Monday. February 22nd.            Cowley Brook Woodland.

In a post last week I mentioned I’d wandered into Cowley Brook plantation coming off Longridge Fell. I didn’t mention that I had met a friend walking her dog there. She comes regularly to exercise the dog in an enclosed space with no sheep. Apparently others do the same, hence the reason I’d often seen cars parked here. Today I came back, on her recommendation, to explore the area in more detail, that’s the sort of thing I do in lockdown. The land owned by United Utilities has recently had trees cut down and new ones planted. They have opened it up for recreation without any path improvements, just some simple environmental advice.

I choose a newly trodden path through the mature trees alongside the little brook, it took me down the hill and into a more open area.  Most of the newly planted are deciduous but firs are cropping up from seeds in the ground, It was good to see a kestrel hovering overhead.  Keeping  going alongside the water until a gate into a small water catchment area which led to the Old Clitheroe Road. The stream disappears under the road here. I have passed this way many times wondering about access up the stream, deer are a common sight in this valley.  Signs suggested they didn’t want people in the works’ area, maybe I had gone too far.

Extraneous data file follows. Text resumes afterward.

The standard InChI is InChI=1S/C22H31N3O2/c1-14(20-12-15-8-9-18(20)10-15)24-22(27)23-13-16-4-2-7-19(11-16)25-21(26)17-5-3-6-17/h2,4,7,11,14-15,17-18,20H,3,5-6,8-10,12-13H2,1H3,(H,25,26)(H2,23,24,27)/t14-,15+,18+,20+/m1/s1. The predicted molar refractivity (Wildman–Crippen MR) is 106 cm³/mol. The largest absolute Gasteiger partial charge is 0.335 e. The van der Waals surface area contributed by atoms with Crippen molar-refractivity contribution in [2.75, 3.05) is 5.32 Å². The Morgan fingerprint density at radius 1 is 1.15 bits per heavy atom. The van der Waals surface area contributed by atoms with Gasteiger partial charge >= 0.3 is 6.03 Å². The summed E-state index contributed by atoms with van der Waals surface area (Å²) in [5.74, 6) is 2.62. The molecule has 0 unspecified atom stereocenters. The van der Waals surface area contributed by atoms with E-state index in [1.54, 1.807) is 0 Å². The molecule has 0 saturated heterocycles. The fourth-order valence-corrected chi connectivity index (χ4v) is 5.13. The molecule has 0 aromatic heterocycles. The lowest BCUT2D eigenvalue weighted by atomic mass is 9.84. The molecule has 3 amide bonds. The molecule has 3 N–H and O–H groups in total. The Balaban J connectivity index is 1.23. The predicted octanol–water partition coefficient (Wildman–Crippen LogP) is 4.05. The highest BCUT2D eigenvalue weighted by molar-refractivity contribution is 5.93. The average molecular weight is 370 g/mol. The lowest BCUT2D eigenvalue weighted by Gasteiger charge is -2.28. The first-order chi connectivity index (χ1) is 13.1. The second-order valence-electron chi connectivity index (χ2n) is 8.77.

Pleased with myself for finding this link up I retraced my steps back into the new plantation heading for the top edge where I entered the mature dark forest and made my own path back up the fell. At one point I jumped out of my skin as a hound, Baskerville size, came hurtling through the trees with no sign of an owner. There had been more cars parked when I arrived, so I presume it was from one of those – never to be seen again.

I progressed up the hill towards a fenced off quarry in the felled area. I profess to having prior knowledge here. Years ago when this hole in the ground was surrounded by trees  I would climb the stone wall into these woods and disappear into the hidden quarry for some esoteric bouldering on its dark damp walls. The other day I came across some photos and a guide I had written – it slowly reverted to nature but gave me entertainment and exercise for a couple of years before I moved on elsewhere. Simple joys that have been derived from the outdoors throughout my life. And here I am again peering into its depths.

Picking my way through the new plantation I head back to my car just as my friend appears exercising her dog. She must come most days. We reminisce about past times and friends. Years ago I sold my house to her parents; I hadn’t found another one at the time, so I stayed on in a flat above the garage, the arrangement suited both parties, rumours of ‘ménage à trois’ circulated in the village. The lady I’m talking to today would have been 4 or 5yrs at the time but remembers it well. She is now a talented artist and does a lot of good work with schools, community groups and underprivileged youths. I’ll give her a plug with a photo of her van.



That hole in the ground.

Distant Pendle.


I have not shown my erratic wanderings on the map below, just an outline of the woodland. It will be interesting to see how this woodland haven develops.

I have been back this evening for further exploring.

3 thoughts on “ALL I NEED IS A DOG…

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